Sad news for comics. Bob de Groot, screenwriter who, accompanied by the cartoonist Turk, enchanted young people with the adventures of Leonard, an old inventor gifted with genius and the parody Robin Dubois, died on Friday, November 17, in Ottignies in Belgium, at the age of 82 years, announced Éditions du Lombard.
Born in the 1940s in Brussels, this pillar of Franco-Belgian comics devoted himself ardently to the genre from a very young age. “Leaving classes as soon as possible to indulge in his passion – even if it initially involves organizing the beach games for the Spirou newspaper. It seems as if offering laughter and escape to children was second nature to Bob de Groot,” write Éditions du Lombard, not without emotion.
Aged 21, he published his first mini-story in the newspaper Spirou before working for its competitor the newspaper Tintin. His sense of the absurd, his anachronisms and his play on words scattered in Leonard and Robin Dubois, made him rich and beautiful in the 1970s.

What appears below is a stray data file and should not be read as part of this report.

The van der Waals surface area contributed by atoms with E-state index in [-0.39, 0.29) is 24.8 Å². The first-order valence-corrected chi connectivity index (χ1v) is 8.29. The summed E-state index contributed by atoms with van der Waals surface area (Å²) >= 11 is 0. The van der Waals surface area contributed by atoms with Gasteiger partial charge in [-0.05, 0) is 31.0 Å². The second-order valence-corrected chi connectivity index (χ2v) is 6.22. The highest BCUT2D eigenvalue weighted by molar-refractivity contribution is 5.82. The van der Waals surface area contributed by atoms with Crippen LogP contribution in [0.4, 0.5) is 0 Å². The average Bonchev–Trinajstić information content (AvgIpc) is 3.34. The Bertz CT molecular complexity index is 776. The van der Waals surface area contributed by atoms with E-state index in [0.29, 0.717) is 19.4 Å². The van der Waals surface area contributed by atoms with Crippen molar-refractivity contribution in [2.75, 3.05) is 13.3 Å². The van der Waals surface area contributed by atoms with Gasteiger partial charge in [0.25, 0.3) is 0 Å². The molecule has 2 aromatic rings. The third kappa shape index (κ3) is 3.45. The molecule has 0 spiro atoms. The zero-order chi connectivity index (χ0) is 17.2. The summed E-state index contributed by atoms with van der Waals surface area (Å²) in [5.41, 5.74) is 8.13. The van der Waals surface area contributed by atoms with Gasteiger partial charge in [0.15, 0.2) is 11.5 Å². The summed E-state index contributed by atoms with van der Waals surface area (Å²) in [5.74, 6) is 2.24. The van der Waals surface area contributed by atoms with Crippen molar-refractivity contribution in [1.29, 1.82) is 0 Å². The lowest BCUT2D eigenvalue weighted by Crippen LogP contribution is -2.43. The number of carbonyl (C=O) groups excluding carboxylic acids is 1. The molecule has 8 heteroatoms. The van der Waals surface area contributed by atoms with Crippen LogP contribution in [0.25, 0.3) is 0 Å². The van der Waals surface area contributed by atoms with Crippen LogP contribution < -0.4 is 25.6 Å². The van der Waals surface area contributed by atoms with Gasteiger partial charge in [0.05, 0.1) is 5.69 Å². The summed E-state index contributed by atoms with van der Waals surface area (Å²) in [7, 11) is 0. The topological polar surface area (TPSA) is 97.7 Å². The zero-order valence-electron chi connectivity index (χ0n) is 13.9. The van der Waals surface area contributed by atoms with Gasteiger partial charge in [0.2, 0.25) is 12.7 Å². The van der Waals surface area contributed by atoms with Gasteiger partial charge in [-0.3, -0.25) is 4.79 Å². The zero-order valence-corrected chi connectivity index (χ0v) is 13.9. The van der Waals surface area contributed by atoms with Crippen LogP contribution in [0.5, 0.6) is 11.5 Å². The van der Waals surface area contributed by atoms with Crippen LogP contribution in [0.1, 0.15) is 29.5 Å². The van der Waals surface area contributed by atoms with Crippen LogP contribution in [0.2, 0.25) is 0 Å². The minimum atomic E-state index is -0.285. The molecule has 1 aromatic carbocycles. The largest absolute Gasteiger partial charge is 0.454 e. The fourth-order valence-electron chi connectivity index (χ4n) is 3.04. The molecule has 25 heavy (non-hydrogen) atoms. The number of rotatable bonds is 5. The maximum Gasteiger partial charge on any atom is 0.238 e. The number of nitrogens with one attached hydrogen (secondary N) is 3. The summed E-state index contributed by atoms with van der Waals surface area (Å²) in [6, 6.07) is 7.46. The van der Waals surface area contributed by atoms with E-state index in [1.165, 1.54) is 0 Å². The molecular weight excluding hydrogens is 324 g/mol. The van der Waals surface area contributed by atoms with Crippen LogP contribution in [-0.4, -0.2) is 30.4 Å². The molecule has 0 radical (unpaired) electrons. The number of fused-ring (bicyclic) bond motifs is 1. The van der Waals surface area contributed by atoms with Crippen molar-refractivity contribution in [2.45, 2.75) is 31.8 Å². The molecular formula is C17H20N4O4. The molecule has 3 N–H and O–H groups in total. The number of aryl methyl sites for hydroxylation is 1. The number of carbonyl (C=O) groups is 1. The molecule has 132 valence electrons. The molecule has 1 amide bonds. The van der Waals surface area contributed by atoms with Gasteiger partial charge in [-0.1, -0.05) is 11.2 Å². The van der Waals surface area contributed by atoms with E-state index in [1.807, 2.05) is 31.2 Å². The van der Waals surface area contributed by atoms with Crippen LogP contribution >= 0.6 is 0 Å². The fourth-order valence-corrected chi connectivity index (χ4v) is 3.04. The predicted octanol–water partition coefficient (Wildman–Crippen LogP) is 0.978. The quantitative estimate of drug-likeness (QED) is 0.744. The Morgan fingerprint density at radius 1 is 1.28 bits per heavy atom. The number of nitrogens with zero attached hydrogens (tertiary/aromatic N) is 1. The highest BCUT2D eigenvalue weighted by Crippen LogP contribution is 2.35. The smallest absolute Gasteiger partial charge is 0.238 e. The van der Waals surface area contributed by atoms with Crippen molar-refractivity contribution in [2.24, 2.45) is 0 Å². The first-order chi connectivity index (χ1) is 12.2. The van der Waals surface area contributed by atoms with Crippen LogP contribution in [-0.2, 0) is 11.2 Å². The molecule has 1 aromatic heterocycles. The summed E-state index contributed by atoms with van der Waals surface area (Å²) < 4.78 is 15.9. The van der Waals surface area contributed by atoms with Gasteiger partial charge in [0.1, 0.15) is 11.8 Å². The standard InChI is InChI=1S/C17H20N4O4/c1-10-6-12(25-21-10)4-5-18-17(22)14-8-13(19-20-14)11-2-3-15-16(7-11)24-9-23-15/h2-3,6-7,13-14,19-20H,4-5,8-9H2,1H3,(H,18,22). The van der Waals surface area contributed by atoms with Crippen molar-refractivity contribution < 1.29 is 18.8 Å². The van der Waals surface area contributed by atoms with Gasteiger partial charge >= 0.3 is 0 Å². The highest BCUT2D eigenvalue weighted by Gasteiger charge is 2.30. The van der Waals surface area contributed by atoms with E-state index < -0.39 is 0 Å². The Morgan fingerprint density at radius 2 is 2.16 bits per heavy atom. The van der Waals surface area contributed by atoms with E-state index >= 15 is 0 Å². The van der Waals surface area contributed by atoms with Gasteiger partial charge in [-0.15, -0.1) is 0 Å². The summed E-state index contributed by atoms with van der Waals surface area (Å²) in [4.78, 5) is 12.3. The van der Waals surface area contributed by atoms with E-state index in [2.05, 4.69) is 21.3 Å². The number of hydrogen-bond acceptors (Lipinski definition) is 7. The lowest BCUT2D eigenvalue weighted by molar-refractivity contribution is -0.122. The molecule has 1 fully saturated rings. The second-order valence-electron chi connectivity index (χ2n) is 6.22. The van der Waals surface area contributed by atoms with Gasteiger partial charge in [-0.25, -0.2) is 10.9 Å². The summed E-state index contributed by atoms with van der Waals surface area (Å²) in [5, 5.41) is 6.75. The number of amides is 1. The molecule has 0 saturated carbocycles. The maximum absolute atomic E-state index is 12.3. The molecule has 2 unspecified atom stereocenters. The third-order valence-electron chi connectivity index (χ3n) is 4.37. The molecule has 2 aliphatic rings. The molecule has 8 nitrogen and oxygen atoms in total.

His plethora of work includes prestigious collaborations and has distinguished himself in different registers. With Philippe Francq in particular (designer of the global success Largo Winch) he departed from humor for a time to write the dark and realistic Des Cities et des femmes. He also knew how to “successfully follow in the footsteps of Goscinny, Franquin or Macherot to write Lucky Luke, Modeste et Pompon or Clifton”, specifies Le Lombard. A talent discoverer, like his mentor Greg who took him under his wing, he was the first to believe in a beginner comedian named...Philippe Geluck, when he was the editor-in-chief of the magazine, L'oeuf .